As we headed out of the harbour to do some trolling, Koen could not stop chattering about the fish we were going to catch. The boy is particularly obsessed with mahi mahi and he let us all know that his biggest dream was to catch one. While mahi are in the area, we have never caught one ourselves. To avoid disappointment, I tried to prepare him that we may not catch anything. But wouldn’t you know it, halfway through our fishing expedition, we caught a mahi mahi! I have never seen or heard a kid so excited over a fish; I wouldn’t have been surprised if he fell overboard for all his hopping, shaking and screaming! Despite the rougher waters of and that the only other fish we caught snapped our line and escaped, that boy’s reaction made the whole day worth it!

That evening, we enjoyed another fabulous dinner on the Alexis (John and Deb seem to end up feeding us quite often!) and had some fun folding origami, coloring and chattering. We can’t thank them enough for their continued hospitality and warm acceptance. This was possibly our last get together before the “children” leave on Monday since we moved over to Red Shanks on for another weather front.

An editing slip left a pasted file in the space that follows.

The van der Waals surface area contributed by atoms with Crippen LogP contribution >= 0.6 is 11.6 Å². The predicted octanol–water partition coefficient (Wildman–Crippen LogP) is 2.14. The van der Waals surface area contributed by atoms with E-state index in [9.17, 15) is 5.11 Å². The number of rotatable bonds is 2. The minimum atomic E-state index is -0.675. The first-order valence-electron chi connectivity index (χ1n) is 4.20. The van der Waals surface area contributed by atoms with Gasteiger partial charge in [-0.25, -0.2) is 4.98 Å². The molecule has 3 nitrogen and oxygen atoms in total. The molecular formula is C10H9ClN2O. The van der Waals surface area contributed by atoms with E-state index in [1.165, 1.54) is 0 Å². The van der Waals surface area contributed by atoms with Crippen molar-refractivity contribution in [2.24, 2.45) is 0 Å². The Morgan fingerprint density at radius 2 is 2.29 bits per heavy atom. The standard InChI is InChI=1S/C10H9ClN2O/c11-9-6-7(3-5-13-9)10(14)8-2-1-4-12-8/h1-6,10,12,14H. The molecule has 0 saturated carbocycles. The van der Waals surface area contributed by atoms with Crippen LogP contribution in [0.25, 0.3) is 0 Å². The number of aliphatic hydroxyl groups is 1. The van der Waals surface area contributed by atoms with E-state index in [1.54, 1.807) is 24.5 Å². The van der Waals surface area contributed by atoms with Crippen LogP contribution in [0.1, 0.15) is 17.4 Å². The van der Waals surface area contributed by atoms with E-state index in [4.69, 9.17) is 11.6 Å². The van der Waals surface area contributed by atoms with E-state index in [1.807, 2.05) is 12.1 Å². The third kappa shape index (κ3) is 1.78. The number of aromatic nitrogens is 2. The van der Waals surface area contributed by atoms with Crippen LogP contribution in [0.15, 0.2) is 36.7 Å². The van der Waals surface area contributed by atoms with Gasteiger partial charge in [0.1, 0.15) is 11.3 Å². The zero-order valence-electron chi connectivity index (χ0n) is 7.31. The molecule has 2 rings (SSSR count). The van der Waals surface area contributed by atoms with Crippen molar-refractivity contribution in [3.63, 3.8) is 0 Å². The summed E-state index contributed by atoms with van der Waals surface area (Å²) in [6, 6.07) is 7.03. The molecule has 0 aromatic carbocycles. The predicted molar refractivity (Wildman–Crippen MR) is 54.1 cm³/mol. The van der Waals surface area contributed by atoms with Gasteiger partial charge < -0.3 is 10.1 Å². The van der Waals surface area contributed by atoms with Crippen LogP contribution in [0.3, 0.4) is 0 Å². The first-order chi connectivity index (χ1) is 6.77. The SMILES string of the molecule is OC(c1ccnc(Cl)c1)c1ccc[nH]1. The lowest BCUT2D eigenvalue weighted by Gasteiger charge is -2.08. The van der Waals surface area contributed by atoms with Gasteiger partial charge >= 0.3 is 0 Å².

Yesterday, before moving the blow hit, Lukus went for one last game of volleyball while I had him drop me off in town to do laundry (amazing how something as simple as laundry can fill a large part of the day!). As I waited for him to come back to town to pick me up, a young man came down to the dock with his little Chihuahua. Always a sucker for little dogs, I quickly struck up a conversation and bent down to pet the pup. The owner, whose name I later found out was Kevin, was joking about how spoiled she is down here as she hates winters up in Canada. I asked where he was from; Port Stanley was his answer (only a couple hours west of our home port). He then asked where we were from, and when I told him Port Dover, his first reaction was “have you seen that little gray and white trawler from Dover that is here? I love that boat, have admired it whenever I have seen it around home. I was so excited to see it down here!!” Imagine his excitement when he found out that “little gray boat” was ours! Amazing how thousands of miles from home, we still experience such connections!